Last month, the 15-employee firm was granted a patent for its “hierarchical social network” design and has begun marketing their product to non-campaign clients, like Kaiser Permanente and Great Britain’s National Health Service, and Wasserman sees room for growth in the airline and education sectors. National Field’s identity remains tied up with Obama for America (the re-election campaign is a client), but the president’s political organization has never tried to assert its ownership of a technology incubated by its employees and volunteers on campaign time. “It never came up,” says Wasserman.
This year, however, the campaign already seems to be taking steps to formalize its relationship to the intellectual property being developed in its name. Unlike typical campaign volunteers, those who sign up to help at the San Francisco tech office are required to sign contracts with both nondisclosure and work-for-hire provisions, according to those familiar with the arrangement. But while employment contracts would probably make it easy to stop former staffers from selling the work they did for the campaign, Obama’s lawyers would struggle to prevent a volunteer from doing so. "It's hard to enforce an agreement where money or other valuable consideration isn't being exchanged,” says Michael Toner, general counsel of George W. Bush’s first presidential campaign. “As a legal matter, if you had a volunteer on a campaign that came up with some asset that had commercial value it would be hard to bar that person from using it for non-campaign purposes."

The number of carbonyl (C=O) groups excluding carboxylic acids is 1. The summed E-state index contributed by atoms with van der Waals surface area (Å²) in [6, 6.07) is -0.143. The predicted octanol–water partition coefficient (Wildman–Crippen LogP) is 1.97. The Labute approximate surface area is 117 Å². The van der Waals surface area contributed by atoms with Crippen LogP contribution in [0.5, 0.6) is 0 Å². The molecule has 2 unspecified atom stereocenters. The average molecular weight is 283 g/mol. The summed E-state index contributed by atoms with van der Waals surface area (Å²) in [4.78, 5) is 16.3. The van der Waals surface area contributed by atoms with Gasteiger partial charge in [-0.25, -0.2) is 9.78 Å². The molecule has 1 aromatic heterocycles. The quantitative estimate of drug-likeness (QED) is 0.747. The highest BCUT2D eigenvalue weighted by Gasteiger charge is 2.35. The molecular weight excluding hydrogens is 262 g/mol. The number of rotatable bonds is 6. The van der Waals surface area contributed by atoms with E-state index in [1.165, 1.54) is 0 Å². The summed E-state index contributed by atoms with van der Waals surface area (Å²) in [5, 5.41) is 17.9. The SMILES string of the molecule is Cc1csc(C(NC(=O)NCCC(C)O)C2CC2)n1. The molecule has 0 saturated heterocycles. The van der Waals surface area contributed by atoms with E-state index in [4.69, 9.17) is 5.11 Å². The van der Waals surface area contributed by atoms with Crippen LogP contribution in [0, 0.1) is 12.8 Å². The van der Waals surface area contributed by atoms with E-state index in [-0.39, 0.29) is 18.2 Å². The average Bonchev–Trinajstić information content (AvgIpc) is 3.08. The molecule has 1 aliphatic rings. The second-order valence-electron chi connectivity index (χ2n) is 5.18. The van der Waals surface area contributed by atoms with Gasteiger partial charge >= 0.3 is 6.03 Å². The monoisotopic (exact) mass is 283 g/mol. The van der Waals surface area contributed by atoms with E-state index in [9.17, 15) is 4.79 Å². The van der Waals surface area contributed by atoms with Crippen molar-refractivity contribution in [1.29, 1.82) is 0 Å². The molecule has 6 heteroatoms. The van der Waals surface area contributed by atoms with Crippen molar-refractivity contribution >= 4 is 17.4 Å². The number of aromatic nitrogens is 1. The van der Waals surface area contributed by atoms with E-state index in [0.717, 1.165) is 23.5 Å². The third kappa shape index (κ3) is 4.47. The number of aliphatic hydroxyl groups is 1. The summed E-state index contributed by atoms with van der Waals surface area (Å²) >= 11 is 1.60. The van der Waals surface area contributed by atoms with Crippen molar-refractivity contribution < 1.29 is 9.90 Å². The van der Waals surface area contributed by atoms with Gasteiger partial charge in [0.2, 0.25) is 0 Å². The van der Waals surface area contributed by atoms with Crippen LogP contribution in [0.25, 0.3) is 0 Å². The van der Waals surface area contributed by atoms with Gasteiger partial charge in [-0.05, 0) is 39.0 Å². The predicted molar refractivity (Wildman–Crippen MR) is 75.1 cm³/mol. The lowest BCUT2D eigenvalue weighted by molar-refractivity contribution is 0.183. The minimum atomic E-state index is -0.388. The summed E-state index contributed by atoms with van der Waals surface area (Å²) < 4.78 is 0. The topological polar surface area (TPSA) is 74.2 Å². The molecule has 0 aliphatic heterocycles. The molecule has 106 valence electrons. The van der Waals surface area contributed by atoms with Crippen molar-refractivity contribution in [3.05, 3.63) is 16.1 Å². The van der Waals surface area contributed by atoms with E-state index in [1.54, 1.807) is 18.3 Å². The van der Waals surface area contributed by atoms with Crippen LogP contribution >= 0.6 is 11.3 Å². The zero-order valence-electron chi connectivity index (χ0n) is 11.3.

Sasha Issenberg is the author of The Victory Lab about the new science of political campaigns.